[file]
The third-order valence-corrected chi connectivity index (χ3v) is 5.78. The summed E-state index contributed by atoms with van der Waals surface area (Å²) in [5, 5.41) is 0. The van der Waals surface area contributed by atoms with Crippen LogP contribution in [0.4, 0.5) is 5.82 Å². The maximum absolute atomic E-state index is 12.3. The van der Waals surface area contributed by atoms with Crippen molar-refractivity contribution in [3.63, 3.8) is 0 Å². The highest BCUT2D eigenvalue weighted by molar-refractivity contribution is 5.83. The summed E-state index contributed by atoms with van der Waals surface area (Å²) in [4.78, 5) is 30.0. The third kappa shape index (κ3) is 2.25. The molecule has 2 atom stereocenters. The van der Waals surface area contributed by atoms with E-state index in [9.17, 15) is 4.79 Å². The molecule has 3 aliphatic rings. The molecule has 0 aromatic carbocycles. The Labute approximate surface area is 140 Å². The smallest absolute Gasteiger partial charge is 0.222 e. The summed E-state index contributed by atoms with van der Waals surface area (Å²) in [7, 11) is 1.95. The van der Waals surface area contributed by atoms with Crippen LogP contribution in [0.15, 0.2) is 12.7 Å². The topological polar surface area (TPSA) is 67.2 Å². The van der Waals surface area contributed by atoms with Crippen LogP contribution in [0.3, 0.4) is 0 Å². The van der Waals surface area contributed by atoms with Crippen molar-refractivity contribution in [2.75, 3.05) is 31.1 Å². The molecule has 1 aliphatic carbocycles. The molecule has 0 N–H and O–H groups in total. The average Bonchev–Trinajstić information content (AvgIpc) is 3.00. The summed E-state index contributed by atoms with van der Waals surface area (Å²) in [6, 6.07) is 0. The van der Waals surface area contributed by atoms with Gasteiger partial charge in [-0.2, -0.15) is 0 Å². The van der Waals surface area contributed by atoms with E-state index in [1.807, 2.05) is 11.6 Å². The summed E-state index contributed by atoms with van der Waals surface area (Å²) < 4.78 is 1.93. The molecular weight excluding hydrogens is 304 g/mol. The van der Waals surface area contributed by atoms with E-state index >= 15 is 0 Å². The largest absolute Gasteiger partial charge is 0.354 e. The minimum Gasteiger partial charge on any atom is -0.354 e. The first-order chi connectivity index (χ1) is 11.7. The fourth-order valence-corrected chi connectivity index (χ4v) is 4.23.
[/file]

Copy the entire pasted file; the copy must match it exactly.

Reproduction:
The third-order valence-corrected chi connectivity index (χ3v) is 5.78. The summed E-state index contributed by atoms with van der Waals surface area (Å²) in [5, 5.41) is 0. The van der Waals surface area contributed by atoms with Crippen LogP contribution in [0.4, 0.5) is 5.82 Å². The maximum absolute atomic E-state index is 12.3. The van der Waals surface area contributed by atoms with Crippen molar-refractivity contribution in [3.63, 3.8) is 0 Å². The highest BCUT2D eigenvalue weighted by molar-refractivity contribution is 5.83. The summed E-state index contributed by atoms with van der Waals surface area (Å²) in [4.78, 5) is 30.0. The third kappa shape index (κ3) is 2.25. The molecule has 2 atom stereocenters. The van der Waals surface area contributed by atoms with E-state index in [9.17, 15) is 4.79 Å². The molecule has 3 aliphatic rings. The molecule has 0 aromatic carbocycles. The Labute approximate surface area is 140 Å². The smallest absolute Gasteiger partial charge is 0.222 e. The summed E-state index contributed by atoms with van der Waals surface area (Å²) in [7, 11) is 1.95. The van der Waals surface area contributed by atoms with Crippen LogP contribution in [0.15, 0.2) is 12.7 Å². The topological polar surface area (TPSA) is 67.2 Å². The van der Waals surface area contributed by atoms with Crippen LogP contribution in [0.3, 0.4) is 0 Å². The van der Waals surface area contributed by atoms with Crippen molar-refractivity contribution in [2.75, 3.05) is 31.1 Å². The molecule has 1 aliphatic carbocycles. The molecule has 0 N–H and O–H groups in total. The average Bonchev–Trinajstić information content (AvgIpc) is 3.00. The summed E-state index contributed by atoms with van der Waals surface area (Å²) in [6, 6.07) is 0. The van der Waals surface area contributed by atoms with Gasteiger partial charge in [-0.2, -0.15) is 0 Å². The van der Waals surface area contributed by atoms with E-state index in [1.807, 2.05) is 11.6 Å². The summed E-state index contributed by atoms with van der Waals surface area (Å²) < 4.78 is 1.93. The molecular weight excluding hydrogens is 304 g/mol. The van der Waals surface area contributed by atoms with E-state index >= 15 is 0 Å². The largest absolute Gasteiger partial charge is 0.354 e. The minimum Gasteiger partial charge on any atom is -0.354 e. The first-order chi connectivity index (χ1) is 11.7. The fourth-order valence-corrected chi connectivity index (χ4v) is 4.23.